SINGAPORE - A total of 28 people have died from dengue this year, amid the country's largest dengue outbreak.
The number surpasses the previous high 15 years ago, when full-year dengue fatalities hit 25, with the dengue death tally now matching the number of Covid-19 fatalities here.
The Ministry of Health said on Wednesday (Oct 14) that the death count was accurate as at Monday, and that the victims were between 25 and 92 years old.
Of the 28 cases, 24 had worked or lived in active dengue clusters.
A quarter of the deaths occurred over the past five weeks, since Sept 5.
As at Tuesday, 176 dengue clusters remained active across the island. Of these, one super cluster - with 300 or more people infected - is still active.
The cluster in Aljunied and Geylang has had 324 cases since it started on May 19.
This year's dengue outbreak has been the worst in Singapore's history, with 31,338 cases reported in the first 41 weeks, surpassing the previous high of 22,170 reported for the whole of 2013.
On Monday, Minister of State for Sustainability and the Environment Desmond Tan said that despite the weekly case numbers dropping significantly since the peak of 1,792 reported in a single week in July, Singapore is not "out of the woods".
Some 530 cases were recorded last week, a 70 per cent fall from the July peak.
However, Mr Tan noted that last week's number remained very high, and warned that next year might see another bad outbreak, if the new year started with a high baseline of cases.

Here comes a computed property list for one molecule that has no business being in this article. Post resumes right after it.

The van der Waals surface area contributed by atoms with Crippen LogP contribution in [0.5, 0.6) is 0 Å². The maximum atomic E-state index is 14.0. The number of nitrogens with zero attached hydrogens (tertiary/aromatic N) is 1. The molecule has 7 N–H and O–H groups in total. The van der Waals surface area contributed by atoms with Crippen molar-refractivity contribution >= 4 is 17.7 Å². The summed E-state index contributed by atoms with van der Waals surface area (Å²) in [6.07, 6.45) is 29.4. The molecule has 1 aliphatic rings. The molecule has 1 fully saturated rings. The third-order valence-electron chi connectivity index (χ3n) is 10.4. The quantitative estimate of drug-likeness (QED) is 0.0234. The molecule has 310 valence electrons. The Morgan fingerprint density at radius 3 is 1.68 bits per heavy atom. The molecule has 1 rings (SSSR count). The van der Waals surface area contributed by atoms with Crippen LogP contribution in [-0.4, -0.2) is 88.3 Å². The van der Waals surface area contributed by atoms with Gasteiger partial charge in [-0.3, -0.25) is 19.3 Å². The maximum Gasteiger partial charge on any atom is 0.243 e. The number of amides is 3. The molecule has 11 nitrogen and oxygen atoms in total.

Singapore is still in the midst of the yearly traditional dengue peak season, which usually takes place between May and October, when the weather is warmer.
Warmer weather facilitates faster reproduction of the Aedes aegypti mosquito which spreads the dengue virus, increasing the chances of dengue transmission.
The National Environment Agency's Gravitrap surveillance system has also detected a rise in the Aedes aegypti mosquito population for five consecutive weeks now, and that the rate of decline in weekly dengue cases has slowed over the last four weeks.
To avoid a second spike in weekly infections before the end of this year, cases would have to be brought down by more than half, said Mr Tan, who is also Minister of State for Home Affairs.
In response to questions in Parliament from several MPs about this year's dengue outbreak, Minister for Sustainability and the Environment Grace Fu said in August that a confluence of factors have contributed to the surge in dengue cases.
They included the prevalence of a less common dengue strain - DENV-3 - that the local population has low immunity to, more human targets for the female Aedes aegypti mosquitoes when people stayed home during the circuit breaker period, and the scaling back of services for cleaning and facilities maintenance - also during the circuit breaker period.